We are the Gorman family, proud advocates and promoters for POSITIVE PARENTING. We are the founders and organizers of the Yonge Walk 4 Young Parents sponsored walk, which was designed to mirror the long and rewarding journey that expectant parents take to enter parenthood. We will walk what was once (and still is by many Torontonians) recognized by Guinness World Records as the Longest Street In The World, YONGE STREET in Toronto, Canada. Yonge Street runs a total of 1896 km and we will walk the entirety of the street in 40 days, commencing August 4th.
Giving back to the community has always and will continue to be a part of us for as long as we live. We have actively participated in local Fundraising Events and wish to continue by hosting our own events in order to help raise funds for Charity Organization/s we are affiliated with. While creating an awareness and raising funds to help promote positive parenting , we strive to impact lives and inspire young parents who are struggling with staying positive during the challenges of parenthood, especially during undesirable circumstances. Our mission is to reach out and help those in need, both nationally and globally.
Our journey together began in the spring of 2011, when our own separate paths led us both to Ontario, and ultimately to each other; needless to say that there hasn’t been a dull moment since. 😉 We married in the summer of 2012,
and things only got more interesting from there. Shortly thereafter, we discovered that we were expecting a child;
which at the time completely caught us off guard and threw us for a huge curve ball. Admittedly, circumstances at the time were less than desirable and we were completely stumped.
We had no idea how we were to raise this child, let alone afford to do so. After a couple of months of sleepless nights and struggling to come to grips with what was happening, we came across Vita Centre and The D.A.M (Develop. Assist. Mentor.); and everything changed from that moment forth. Our prayers had finally been answered. Intervention had prevailed and we were given a much needed life line, a chance to actually and finally embrace the miracle that was happening. They provided us with every baby item you could possibly think of, all for $0.00. Yes, you read that correctly; all for FREE!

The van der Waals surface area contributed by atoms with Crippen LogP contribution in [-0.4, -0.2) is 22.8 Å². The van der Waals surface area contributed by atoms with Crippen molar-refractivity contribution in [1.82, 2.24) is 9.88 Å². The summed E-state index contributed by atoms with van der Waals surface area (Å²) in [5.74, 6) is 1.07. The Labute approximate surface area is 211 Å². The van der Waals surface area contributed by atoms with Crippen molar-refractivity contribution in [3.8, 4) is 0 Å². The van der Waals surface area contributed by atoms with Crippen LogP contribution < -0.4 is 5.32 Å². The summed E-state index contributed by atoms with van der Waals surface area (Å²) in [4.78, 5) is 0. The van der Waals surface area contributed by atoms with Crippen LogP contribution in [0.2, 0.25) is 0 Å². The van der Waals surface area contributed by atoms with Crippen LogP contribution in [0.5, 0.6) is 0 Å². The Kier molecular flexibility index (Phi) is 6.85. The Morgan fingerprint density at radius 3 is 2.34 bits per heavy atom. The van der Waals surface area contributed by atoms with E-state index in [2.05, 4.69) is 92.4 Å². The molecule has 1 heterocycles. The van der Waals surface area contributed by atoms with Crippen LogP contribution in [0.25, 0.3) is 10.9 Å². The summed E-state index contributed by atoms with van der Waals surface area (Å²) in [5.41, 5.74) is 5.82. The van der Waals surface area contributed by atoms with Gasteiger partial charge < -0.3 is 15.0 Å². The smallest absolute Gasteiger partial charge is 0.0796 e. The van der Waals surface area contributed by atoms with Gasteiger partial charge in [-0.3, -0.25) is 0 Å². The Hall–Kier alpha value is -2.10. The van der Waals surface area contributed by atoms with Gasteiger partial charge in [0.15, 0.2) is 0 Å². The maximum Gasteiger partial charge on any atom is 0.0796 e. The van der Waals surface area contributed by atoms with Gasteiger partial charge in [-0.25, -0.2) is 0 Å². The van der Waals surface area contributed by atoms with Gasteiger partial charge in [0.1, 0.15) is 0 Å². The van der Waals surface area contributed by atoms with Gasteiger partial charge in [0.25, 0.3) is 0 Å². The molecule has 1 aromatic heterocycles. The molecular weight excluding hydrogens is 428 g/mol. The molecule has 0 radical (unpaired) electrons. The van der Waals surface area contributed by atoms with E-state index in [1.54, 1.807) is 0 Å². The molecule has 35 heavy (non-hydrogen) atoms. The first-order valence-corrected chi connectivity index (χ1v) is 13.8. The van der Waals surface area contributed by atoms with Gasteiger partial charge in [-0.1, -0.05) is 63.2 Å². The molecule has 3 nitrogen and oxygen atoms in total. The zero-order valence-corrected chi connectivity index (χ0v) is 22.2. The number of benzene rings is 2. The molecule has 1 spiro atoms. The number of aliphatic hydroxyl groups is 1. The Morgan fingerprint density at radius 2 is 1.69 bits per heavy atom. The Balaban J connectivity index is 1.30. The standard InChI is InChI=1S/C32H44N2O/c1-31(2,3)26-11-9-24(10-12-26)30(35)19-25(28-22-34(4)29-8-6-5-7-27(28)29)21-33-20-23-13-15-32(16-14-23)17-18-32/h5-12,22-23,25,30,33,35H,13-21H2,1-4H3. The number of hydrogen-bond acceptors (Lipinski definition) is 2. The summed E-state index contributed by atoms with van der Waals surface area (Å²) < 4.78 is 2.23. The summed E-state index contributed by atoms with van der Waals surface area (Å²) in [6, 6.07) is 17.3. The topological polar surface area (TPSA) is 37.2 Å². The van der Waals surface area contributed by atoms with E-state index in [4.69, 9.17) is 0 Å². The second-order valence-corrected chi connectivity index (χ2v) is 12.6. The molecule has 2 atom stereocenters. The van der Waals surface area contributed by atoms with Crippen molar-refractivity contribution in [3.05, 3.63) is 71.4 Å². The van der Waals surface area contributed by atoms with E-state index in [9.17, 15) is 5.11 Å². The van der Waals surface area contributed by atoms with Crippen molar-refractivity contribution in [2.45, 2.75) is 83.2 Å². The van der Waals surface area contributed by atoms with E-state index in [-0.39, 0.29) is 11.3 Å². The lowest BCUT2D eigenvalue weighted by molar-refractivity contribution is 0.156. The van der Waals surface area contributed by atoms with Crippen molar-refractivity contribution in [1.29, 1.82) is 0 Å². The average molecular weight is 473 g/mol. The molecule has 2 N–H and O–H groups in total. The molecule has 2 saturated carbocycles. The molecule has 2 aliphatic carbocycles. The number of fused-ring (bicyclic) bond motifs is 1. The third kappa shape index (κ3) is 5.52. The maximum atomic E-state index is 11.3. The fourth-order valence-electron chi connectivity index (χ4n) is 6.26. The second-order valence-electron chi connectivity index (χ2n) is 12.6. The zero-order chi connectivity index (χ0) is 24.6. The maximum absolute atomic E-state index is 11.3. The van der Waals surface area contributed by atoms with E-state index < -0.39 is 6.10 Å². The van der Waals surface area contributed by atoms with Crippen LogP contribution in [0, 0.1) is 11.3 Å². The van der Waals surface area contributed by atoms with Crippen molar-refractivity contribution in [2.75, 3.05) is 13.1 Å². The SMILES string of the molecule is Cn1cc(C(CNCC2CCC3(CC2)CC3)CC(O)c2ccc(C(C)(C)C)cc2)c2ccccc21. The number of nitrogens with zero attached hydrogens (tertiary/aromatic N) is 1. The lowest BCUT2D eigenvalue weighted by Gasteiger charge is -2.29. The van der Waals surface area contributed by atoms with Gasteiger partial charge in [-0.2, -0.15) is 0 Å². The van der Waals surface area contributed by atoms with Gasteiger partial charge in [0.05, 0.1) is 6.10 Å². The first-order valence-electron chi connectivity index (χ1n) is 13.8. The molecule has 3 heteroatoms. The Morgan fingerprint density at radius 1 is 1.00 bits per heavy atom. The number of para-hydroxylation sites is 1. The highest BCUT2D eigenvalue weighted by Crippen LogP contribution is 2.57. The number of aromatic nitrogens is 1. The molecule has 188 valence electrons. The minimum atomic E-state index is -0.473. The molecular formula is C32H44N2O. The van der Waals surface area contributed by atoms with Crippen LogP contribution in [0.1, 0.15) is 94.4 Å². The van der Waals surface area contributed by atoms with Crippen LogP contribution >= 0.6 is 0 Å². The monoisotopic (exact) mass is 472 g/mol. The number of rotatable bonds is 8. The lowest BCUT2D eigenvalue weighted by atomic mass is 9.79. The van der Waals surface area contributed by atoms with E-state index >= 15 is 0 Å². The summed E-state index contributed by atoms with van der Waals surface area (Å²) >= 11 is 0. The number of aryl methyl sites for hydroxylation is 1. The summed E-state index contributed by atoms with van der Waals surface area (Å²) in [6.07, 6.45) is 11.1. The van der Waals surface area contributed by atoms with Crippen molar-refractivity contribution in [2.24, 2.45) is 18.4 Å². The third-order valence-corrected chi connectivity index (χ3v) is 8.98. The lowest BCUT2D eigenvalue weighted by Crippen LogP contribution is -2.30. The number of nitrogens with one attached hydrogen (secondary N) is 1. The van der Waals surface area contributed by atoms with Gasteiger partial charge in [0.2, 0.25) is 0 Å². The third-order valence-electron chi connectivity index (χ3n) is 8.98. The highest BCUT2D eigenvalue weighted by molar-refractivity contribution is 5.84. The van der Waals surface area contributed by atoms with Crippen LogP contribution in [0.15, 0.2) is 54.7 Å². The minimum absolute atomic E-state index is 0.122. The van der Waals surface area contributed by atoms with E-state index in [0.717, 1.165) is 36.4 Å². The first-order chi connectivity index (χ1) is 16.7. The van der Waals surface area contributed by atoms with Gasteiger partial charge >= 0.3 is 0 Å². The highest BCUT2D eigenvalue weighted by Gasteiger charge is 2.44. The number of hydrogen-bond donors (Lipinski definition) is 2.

We also cannot dis-count the wealth of knowledge and expertise they provide through their weekly parenting/mentoring programs. Just goes to show that at the end of the day perseverance conquers all! Now here we are, 20 months later, with our beautiful baby girl, Elora (now 10 months); all those nights of doubting ourselves and worrying sick a thing of the past, yet still very fresh in our minds and not soon to be forgotten. Although our story began some 20 months ago, our journey has only just begun, and we owe it all to such centres as Vita Centre and The D.A.M. Just as they made and continue to make a world of difference in our lives, they can do the same for you…it all starts with you! We are the Gorman’s, and our journey begins here! Please read below for our personal profiles.
Born Shingi Mpuchane-Gabotlale in Botswana, Africa in the 80’s. I came to Canada in 2011, where I met my now Husband Vinni and adopted his last name; Gorman. Life before being a Gorman was extremely different. I was raised in a loving family of 3 kids, Angel & Quinton my youngest siblings.
Not only was I raised by my parents Peter & Bankgonne, but the whole entire extended family and village, whom I still consider family, also greatly contributed to raising us. My mother who was and still is a fun mom, made sure we had the best education, fun and was the role model to all of us. She provided basic necessities but more importantly gave us the love. She made sure that we were adequately educated and grew up to be fine adults who mirrored her excellent parenting skills. I graduated with a degree in Broadcasting (TV&Radio Production) at the age of 21 and my younger sister, Angel, is currently studying medicine, while our youngest brother is still in high school.